Before you get to the article…
On February 23, 2018, my book on the Mau Maus and Sand Street Angels, who were two Brooklyn youth gangs from the 1950s, has been completed. It took 15 years of research and writing to complete Brooklyn Rumble: Mau Maus, Sand Street Angels, and the End of an Era. This book is roughly 6″x9″ and has 370 pages and includes a look at the characters in the Mau Maus and the details of a gang killing that happened in February 1959 in front of the iconic Brooklyn Paramount Theater (now Long Island University). If you want to buy a copy, click here and this link will take you to an online ordering page.
Alberto Cappas from the East Harlem Journal asked me to write an article on youth gangs from East Harlem during the 1950s:
Youth Gangs of East Harlem 1950s
When one thinks of West Side Story and its film adaptation, myriad of awards and recently, a hit Broadway show, it is easy to forget that at one time in New York City there were youth gangs that battled each other over turf. Although the Jets and Sharks are fictional, they represent real gangs that roamed the streets and parks of New York City from the late 1940s until the early 1960s. These fighting or “bopping” gangs as they were called were romanticized through mediums like West Side Story. Even though they didn’t spend all their time in wild, free-for-all rumbles, violence was a part of the gang life and homicides took place with frequent regularity as the 1950s marched along.
In the 1950s New York City experienced massive ethnic changes that transformed entire neighbourhoods from one ethnic enclave to a totally new one, sometimes within a decade. These ethnic transformations did not come without growing pains, however. Residents who had been living in these transformative neighbourhoods for their entire lives were resistant to these newcomers. Most of the new residents were Blacks from the Deep South and Puerto Ricans emigrating from Puerto Rico doing their best to achieve the Great American Dream.
East Harlem was one of these neighbourhoods that experienced an influx of newcomers. Predominantly Italian since the 1930s, East Harlem was once known as Italian Harlem. Thousands of Italians made their cultural mark and settled east of Lexington between 96th and 116thand other areas. However, by the 1950s, this was rapidly changing. Large chunks of East Harlem were razed to make way for public housing such as the Jefferson Houses. These housing projects did much to displace Italian identity and dislocated large swathes of Italians who were forced to find new homes away from East Harlem. The residents that moved into the public housing were generally low-income and with few programs available, a sense of community for them was lacking. When I visited East Harlem in 2007, I did not detect an Italian presence, although at the time of the 2000 Census, there were some small pockets of Italians left in East Harlem, particularly around the Our Lady of Mt Carmel Church.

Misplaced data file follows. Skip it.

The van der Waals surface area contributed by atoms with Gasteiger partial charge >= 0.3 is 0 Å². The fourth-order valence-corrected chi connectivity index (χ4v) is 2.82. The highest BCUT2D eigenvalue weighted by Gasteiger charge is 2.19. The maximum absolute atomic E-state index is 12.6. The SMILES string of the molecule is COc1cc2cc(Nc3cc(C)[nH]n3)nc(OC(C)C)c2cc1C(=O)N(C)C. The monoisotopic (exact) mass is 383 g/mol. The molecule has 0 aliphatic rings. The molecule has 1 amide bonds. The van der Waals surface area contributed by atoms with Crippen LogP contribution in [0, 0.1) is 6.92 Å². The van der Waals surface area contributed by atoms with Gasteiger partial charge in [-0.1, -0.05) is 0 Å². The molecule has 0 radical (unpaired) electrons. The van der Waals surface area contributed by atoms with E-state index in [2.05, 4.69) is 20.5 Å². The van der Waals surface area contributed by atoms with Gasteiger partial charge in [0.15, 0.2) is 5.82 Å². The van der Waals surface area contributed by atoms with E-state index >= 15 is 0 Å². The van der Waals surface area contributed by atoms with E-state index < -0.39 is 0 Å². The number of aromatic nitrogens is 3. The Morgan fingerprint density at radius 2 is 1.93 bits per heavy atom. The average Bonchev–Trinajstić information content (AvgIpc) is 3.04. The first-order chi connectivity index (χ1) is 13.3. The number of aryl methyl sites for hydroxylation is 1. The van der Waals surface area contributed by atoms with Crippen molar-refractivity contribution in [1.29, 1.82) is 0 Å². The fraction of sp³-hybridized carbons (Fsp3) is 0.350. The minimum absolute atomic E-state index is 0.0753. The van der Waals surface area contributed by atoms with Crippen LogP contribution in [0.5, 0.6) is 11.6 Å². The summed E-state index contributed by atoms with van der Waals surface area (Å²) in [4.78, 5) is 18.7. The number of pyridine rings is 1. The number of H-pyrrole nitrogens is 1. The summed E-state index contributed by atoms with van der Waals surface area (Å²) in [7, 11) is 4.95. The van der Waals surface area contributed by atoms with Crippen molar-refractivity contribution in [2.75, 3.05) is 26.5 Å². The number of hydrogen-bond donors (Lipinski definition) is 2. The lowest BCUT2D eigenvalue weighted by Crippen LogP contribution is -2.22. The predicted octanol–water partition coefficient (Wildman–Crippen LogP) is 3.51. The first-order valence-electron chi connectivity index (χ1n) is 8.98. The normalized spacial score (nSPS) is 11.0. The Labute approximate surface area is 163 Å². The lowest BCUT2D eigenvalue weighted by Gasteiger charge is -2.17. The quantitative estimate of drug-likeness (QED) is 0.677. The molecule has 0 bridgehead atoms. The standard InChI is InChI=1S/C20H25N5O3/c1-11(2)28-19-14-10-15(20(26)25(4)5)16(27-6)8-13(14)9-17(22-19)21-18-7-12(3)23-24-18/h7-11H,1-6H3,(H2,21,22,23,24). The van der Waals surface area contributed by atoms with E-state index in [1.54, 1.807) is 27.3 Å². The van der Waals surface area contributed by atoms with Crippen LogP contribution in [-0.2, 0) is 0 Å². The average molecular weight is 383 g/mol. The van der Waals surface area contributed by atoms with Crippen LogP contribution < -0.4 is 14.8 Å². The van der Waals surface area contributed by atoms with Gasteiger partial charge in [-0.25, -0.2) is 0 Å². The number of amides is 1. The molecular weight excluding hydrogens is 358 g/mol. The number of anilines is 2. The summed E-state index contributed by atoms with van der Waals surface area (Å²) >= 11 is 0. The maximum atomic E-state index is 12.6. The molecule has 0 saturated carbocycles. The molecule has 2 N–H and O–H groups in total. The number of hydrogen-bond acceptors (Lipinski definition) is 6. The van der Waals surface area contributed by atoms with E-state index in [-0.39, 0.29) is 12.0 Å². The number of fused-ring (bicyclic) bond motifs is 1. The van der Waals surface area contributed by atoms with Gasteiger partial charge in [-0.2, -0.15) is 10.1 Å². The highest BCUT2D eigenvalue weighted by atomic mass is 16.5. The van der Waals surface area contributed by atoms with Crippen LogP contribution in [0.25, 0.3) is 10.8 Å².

Although some Italians moved into the housing projects, it was generally Puerto Ricans who moved into East Harlem, eager to make a new start. With fresh memories of friends and family being forced to move away, Italians were not pleased about their new neighbours. Predictably, a collision of cultures transpired. Italian youth resented outsiders and prevented Puerto Ricans and Blacks from using the pool at Jefferson Park. Puerto Rican youth struggled to adjust to a school system alien to them and did their best to learn English. They attempted to learn the customs of New York City, while retaining their culture. Puerto Rican youths, tired of being assaulted on the streets, formed gangs like the Viceroys and Dragons to protect themselves. Italian youth had their own gangs — the powerful Red Wings for example, who hung out in Jefferson Park, doing their best to hold back the outsiders.
Throughout the 1950s, these East Harlem gangs battled each other, with fights and rumbles sometimes ending in death for young victims, both gang and non-gang related. Memorial Day, 1958 was a perfect example of this and with this backdrop setting the scene, an innocent 25-year-old Cuban man by the name of Julio Ramos was savagely beaten to death in Jefferson Park. His crime? Merely sitting on a bench with his sweetheart overlooking the pool in Jefferson Park. Seven Red Wings were tried and convicted for this brutal murder and sent to prison. With killings like this, it was obvious that East Harlem and city-wide youth gangs were hardly the almost idealistic gangs represented in West Side Story. Murders such as this were very real and all too tragic.
Gangs like the Viceroys and Dragons that inspired West Side Story are no longer around. They have long since disappeared under the weight of relentless time, a heroin epidemic and persistent gang intervention from the New York City Youth Board. All we have left are their memories and the realization that turbulence amongst youth in New York City in the 1950s was an acute problem.
It is these gangs that I am researching, especially for the time period of 1955-1959. I welcome any and all comments, especially from those who lived in East Harlem during this time. I will be traveling to New York City again this August and hope to do another tour of East Harlem, visiting the old stomping grounds of the Viceroys, Dragons and Red Wings.